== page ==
If Arizona is lagging immigration is reason
Arizona Republic
December  7,  2007

The litany of Arizona's supposed inadequacies is by now depressingly familiar.

Arizona has a poverty rate above the national average. We have one of the highest percentages of our population without health insurance in the country.

Fewer of us have high-school educations and college degrees. Per capita income in the state lags behind the national average.

Occasionally, there's a reluctant concession that immigration contributes to these rankings, but it's almost always dismissed as a minor factor. Arizona's allegedly low-wage economy is inevitably fingered as the primary culprit.

A new study by the Center for Immigration Studies, however, indicates that immigration is nearly the entire explanation for these rankings.

Now, CIS has an agenda. It believes that there is too much immigration in the United States, both legal and illegal.

However, I've always found its research to be first rate. The base information for this study ("Immigrants in the United States, 2007") comes from the Census Bureau's Current Population Survey. Its top-line numbers comport with those from other research organizations that don't share its agenda, such as the Pew Hispanic Center.

The poverty rate in households headed by the native-born in Arizona does slightly exceed the national average for such households, 12.5 percent vs. 11.4 percent.

The poverty rate for immigrant-headed households in Arizona, however, is 22.4 percent, well above the national average for immigrant households of 16.9 percent. Nearly a third of all Arizonans living in poverty are in immigrant households.

Immigrants are an even larger share of Arizona's uninsured population. Again, the uninsured rate in Arizona native households is slightly above the national average, 15.1 percent compared with 13 percent. Arizona immigrant households, however, have an uninsured rate of 44.5 percent, well above the national average of 30 percent. Immigrant families constitute over 40 percent of the uninsured in Arizona.

Just 8.7 percent of native adults in Arizona don't have at least a high-school degree, not appreciable above the national average of 8.4 percent. However, 46 percent of adult immigrants in Arizona have less than a high-school degree, far above the immigrant national average of 30.6 percent.

The starkest contrast is on income, a statistic that is constantly wielded to indict Arizona's economy. As it turns out, native Arizona households actually have a median income that is 4 percent above the native national average. The median household income for Arizona immigrants, however, is 30 percent below the national average for immigrant families. On a per capita basis, Arizona native income is slightly above the national average, while that of immigrants is a third less than the immigrant national average.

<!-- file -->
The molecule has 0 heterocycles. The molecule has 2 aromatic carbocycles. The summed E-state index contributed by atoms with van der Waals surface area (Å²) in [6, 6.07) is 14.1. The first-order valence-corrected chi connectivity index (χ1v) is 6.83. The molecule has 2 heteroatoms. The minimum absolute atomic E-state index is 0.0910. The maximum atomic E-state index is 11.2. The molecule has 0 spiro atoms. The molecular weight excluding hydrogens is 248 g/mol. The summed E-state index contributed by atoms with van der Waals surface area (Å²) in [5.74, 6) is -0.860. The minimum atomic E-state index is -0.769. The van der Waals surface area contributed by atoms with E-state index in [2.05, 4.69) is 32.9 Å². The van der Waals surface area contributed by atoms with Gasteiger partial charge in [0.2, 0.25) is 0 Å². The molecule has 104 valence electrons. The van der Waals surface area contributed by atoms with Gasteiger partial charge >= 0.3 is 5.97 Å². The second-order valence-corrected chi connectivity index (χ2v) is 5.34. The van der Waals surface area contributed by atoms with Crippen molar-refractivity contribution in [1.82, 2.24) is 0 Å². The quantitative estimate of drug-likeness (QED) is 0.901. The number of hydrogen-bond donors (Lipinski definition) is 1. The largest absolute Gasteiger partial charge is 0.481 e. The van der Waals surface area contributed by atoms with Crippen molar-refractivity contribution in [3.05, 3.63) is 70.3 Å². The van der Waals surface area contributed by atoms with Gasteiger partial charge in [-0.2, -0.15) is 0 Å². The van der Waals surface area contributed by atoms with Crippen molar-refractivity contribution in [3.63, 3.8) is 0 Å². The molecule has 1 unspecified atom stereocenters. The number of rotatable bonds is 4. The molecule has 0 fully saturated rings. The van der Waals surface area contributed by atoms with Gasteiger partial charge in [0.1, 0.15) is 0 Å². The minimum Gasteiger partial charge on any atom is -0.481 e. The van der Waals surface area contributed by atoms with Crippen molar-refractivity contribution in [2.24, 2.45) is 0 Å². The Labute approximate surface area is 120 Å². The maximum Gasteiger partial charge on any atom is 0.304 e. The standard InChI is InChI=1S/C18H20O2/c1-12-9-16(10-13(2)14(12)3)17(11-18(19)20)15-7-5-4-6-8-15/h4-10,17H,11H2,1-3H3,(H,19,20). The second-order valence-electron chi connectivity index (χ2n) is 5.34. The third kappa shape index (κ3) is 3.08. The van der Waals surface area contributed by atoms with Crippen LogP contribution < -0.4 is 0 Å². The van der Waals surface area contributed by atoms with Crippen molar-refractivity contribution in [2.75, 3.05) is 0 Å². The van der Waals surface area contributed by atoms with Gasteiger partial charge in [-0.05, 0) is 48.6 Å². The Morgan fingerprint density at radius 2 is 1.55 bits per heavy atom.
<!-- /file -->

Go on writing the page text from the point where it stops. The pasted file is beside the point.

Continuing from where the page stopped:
In fact, Arizona has the largest gap between native and immigrant income in the country, 2 1/2 times the national average.

That is because so much of Arizona's immigration comes from Mexico. Sixty percent of adult Mexican immigrants have less than a high-school degree.

And undoubtedly because so much of Arizona's immigration is illegal. More than two-thirds of Arizona immigrant households living in poverty are headed by an illegal. According to CIS, Arizona has the highest concentration of illegal immigrants in the country, as a proportion of both population (9 percent) and the workforce (12 percent).

So, what to make of all this?

The social welfare and economic indicators that drive so much of the public policy debate in Arizona are clearly almost wholly a function of immigration.

That doesn't change some realities. The children of illegal immigrants are mostly legal. That means Arizona has a social-welfare and educational challenge.

It should, however, change the tenor of the discussion. Arizona has high rates of poverty and uninsurance, and low rates of educational attainment and per capita income, not because of anything Arizona is doing wrong.

Instead, those phenomena exist because Arizona is a place where poor and relatively uneducated people, primarily from Mexico, think they can improve their lot in life. Lax immigration laws have permitted them to come here in large numbers.

Coping with immigration, particularly illegal immigration, is clearly the issue, not fixing alleged deficiencies in Arizona's social-welfare and economic policies.

Reach Robb at robert.robb@arizonarepublic.com or 602-444-8472. His column appears Sundays, Wednesdays and Fridays. Read his blog at robbblog.azcentral.com.